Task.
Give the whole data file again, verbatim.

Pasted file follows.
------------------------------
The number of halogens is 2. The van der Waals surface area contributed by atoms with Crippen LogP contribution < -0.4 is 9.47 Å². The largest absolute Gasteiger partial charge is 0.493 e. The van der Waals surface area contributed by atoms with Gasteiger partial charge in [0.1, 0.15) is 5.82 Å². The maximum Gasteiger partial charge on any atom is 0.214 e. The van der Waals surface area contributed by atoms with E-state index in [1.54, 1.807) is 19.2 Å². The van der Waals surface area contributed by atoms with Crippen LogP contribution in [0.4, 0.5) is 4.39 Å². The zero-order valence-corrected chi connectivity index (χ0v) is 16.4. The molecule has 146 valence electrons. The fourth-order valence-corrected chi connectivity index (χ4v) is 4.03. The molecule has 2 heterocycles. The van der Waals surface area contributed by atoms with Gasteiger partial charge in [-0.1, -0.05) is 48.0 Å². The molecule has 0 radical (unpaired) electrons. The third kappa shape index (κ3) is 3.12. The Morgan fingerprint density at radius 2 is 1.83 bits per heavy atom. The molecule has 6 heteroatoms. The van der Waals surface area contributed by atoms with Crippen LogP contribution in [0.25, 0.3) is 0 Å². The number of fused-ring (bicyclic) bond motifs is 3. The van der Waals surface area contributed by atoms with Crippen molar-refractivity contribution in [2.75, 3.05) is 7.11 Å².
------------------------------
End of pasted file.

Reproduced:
The number of halogens is 2. The van der Waals surface area contributed by atoms with Crippen LogP contribution < -0.4 is 9.47 Å². The largest absolute Gasteiger partial charge is 0.493 e. The van der Waals surface area contributed by atoms with Gasteiger partial charge in [0.1, 0.15) is 5.82 Å². The maximum Gasteiger partial charge on any atom is 0.214 e. The van der Waals surface area contributed by atoms with E-state index in [1.54, 1.807) is 19.2 Å². The van der Waals surface area contributed by atoms with Crippen LogP contribution in [0.4, 0.5) is 4.39 Å². The zero-order valence-corrected chi connectivity index (χ0v) is 16.4. The molecule has 146 valence electrons. The fourth-order valence-corrected chi connectivity index (χ4v) is 4.03. The molecule has 2 heterocycles. The van der Waals surface area contributed by atoms with Gasteiger partial charge in [-0.1, -0.05) is 48.0 Å². The molecule has 0 radical (unpaired) electrons. The third kappa shape index (κ3) is 3.12. The Morgan fingerprint density at radius 2 is 1.83 bits per heavy atom. The molecule has 6 heteroatoms. The van der Waals surface area contributed by atoms with Crippen LogP contribution in [0.25, 0.3) is 0 Å². The number of fused-ring (bicyclic) bond motifs is 3. The van der Waals surface area contributed by atoms with Crippen molar-refractivity contribution in [2.75, 3.05) is 7.11 Å².